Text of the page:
E. Boardman; Was Actress in Silent Films
Eleanor Boardman, actress during the silent film era who was married to director King Vidor, has died. She was 93.
Miss Boardman died Thursday in her sleep at her Santa Barbara home, her stepdaughter, Suzanne Parry, said.
A native of Philadelphia, Miss Boardman won nationwide fame as the “Kodak Girl” on posters that advertised Eastman Kodak photographic products.
Her subsequent Hollywood career, which included few talkies, peaked with her leading role in “The Crowd” in 1928. Vidor directed the silent film.
Miss Boardman also appeared in such silents as “Stranger’s Banquet,” “The Silent Accuser,” “Memory Lane” and “Tell It to the Marines.”
Her brief fling with talkies included such films as “She Goes to War,” “Mamba,” “The Flood” and a remake of “The Squaw Man.”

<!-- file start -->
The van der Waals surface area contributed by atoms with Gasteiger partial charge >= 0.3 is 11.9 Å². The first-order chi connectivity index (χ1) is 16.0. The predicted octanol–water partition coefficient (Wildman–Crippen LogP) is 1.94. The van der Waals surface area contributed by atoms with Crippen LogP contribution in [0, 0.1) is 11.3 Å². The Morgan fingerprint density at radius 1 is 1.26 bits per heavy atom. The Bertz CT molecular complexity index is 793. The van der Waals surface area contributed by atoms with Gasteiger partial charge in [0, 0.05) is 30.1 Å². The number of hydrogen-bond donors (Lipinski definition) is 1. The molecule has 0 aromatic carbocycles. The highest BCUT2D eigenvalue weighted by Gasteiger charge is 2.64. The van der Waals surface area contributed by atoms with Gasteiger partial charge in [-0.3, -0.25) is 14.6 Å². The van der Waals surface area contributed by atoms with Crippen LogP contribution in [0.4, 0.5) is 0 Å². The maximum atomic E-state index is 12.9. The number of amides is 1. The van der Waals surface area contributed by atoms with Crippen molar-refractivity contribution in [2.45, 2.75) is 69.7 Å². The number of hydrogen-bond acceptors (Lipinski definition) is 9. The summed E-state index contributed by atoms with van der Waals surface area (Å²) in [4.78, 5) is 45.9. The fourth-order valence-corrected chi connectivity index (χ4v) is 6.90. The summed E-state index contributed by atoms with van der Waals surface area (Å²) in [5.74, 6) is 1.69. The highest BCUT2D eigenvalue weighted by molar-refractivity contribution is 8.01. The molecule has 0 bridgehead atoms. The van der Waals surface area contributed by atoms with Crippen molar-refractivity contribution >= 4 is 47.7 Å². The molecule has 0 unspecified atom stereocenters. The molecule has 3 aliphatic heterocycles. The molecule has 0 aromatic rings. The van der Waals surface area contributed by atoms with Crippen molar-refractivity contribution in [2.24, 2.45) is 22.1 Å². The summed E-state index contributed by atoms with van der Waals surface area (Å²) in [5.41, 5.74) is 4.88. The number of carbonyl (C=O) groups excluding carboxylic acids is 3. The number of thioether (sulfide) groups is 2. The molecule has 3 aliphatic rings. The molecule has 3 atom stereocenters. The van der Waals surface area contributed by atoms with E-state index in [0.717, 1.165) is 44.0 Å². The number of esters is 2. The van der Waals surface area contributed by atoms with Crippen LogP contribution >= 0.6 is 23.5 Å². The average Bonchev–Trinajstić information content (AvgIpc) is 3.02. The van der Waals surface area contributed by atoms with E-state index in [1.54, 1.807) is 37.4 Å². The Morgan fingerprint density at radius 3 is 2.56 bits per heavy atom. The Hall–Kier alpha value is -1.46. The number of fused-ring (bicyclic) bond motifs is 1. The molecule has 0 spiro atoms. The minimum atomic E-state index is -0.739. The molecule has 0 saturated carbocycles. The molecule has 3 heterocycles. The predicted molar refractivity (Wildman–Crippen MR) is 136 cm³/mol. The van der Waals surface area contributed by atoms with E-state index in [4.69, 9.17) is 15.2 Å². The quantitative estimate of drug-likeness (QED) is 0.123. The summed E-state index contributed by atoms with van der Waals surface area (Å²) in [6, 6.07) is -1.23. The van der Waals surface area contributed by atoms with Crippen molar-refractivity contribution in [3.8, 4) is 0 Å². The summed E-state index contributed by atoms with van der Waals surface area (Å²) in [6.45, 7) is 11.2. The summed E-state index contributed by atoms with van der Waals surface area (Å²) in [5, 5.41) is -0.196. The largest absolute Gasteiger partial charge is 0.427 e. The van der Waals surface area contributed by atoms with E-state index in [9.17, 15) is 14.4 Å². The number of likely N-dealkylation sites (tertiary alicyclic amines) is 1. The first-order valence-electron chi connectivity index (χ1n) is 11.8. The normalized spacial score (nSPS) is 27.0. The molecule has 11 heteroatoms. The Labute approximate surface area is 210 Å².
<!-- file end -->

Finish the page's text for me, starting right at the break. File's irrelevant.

Miss Boardman in effect retired from the film business in 1931.
She divorced Vidor in 1933. They waged several court battles over the next decade over support and custody of their two daughters. Vidor won custody when Miss Boardman took the girls to live in pre-World War II Europe. But she returned to the United States and regained custody of the children.
Miss Boardman was also married to French director Harry D. D’Arrast.
Survivors include her two daughters, Belinda Vidor Holliday, of Middleton in Northern California, and Antonia Vidor Whitnah, of Carmel, and four grandchildren.
At Miss Boardman’s request, there will be no services.